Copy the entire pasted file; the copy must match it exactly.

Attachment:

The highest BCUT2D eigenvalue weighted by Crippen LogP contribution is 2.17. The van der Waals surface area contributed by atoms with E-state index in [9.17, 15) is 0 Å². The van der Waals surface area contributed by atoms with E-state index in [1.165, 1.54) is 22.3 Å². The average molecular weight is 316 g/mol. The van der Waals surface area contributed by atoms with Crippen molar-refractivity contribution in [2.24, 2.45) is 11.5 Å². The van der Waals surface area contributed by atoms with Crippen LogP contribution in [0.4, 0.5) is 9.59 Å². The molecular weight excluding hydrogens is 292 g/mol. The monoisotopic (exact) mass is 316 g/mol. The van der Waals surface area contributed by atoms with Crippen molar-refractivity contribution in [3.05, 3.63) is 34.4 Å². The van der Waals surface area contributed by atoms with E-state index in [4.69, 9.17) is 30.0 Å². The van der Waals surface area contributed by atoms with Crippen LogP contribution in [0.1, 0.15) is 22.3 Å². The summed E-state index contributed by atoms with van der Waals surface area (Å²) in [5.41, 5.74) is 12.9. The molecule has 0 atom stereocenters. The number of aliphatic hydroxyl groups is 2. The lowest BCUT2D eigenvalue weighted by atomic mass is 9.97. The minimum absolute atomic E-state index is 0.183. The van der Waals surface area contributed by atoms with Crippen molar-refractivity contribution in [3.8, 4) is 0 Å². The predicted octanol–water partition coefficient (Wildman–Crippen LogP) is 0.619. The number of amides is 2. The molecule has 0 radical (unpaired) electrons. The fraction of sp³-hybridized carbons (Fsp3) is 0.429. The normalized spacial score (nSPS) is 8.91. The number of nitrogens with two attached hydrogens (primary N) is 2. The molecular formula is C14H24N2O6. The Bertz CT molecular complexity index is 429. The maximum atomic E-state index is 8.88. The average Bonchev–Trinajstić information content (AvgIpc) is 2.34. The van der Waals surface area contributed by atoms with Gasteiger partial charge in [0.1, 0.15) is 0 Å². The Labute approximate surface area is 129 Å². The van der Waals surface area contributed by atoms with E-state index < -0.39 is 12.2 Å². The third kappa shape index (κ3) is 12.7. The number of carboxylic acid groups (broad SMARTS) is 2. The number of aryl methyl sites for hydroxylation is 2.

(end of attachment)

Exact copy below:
The highest BCUT2D eigenvalue weighted by Crippen LogP contribution is 2.17. The van der Waals surface area contributed by atoms with E-state index in [9.17, 15) is 0 Å². The van der Waals surface area contributed by atoms with E-state index in [1.165, 1.54) is 22.3 Å². The average molecular weight is 316 g/mol. The van der Waals surface area contributed by atoms with Crippen molar-refractivity contribution in [2.24, 2.45) is 11.5 Å². The van der Waals surface area contributed by atoms with Crippen LogP contribution in [0.4, 0.5) is 9.59 Å². The molecular weight excluding hydrogens is 292 g/mol. The monoisotopic (exact) mass is 316 g/mol. The van der Waals surface area contributed by atoms with Crippen molar-refractivity contribution in [3.05, 3.63) is 34.4 Å². The van der Waals surface area contributed by atoms with E-state index in [4.69, 9.17) is 30.0 Å². The van der Waals surface area contributed by atoms with Crippen LogP contribution in [0.1, 0.15) is 22.3 Å². The summed E-state index contributed by atoms with van der Waals surface area (Å²) in [5.41, 5.74) is 12.9. The molecule has 0 atom stereocenters. The number of aliphatic hydroxyl groups is 2. The lowest BCUT2D eigenvalue weighted by atomic mass is 9.97. The minimum absolute atomic E-state index is 0.183. The van der Waals surface area contributed by atoms with Crippen molar-refractivity contribution in [3.8, 4) is 0 Å². The predicted octanol–water partition coefficient (Wildman–Crippen LogP) is 0.619. The number of amides is 2. The molecule has 0 radical (unpaired) electrons. The fraction of sp³-hybridized carbons (Fsp3) is 0.429. The normalized spacial score (nSPS) is 8.91. The number of nitrogens with two attached hydrogens (primary N) is 2. The molecular formula is C14H24N2O6. The Bertz CT molecular complexity index is 429. The maximum atomic E-state index is 8.88. The average Bonchev–Trinajstić information content (AvgIpc) is 2.34. The van der Waals surface area contributed by atoms with Gasteiger partial charge in [0.1, 0.15) is 0 Å². The Labute approximate surface area is 129 Å². The van der Waals surface area contributed by atoms with E-state index < -0.39 is 12.2 Å². The third kappa shape index (κ3) is 12.7. The number of carboxylic acid groups (broad SMARTS) is 2. The number of aryl methyl sites for hydroxylation is 2.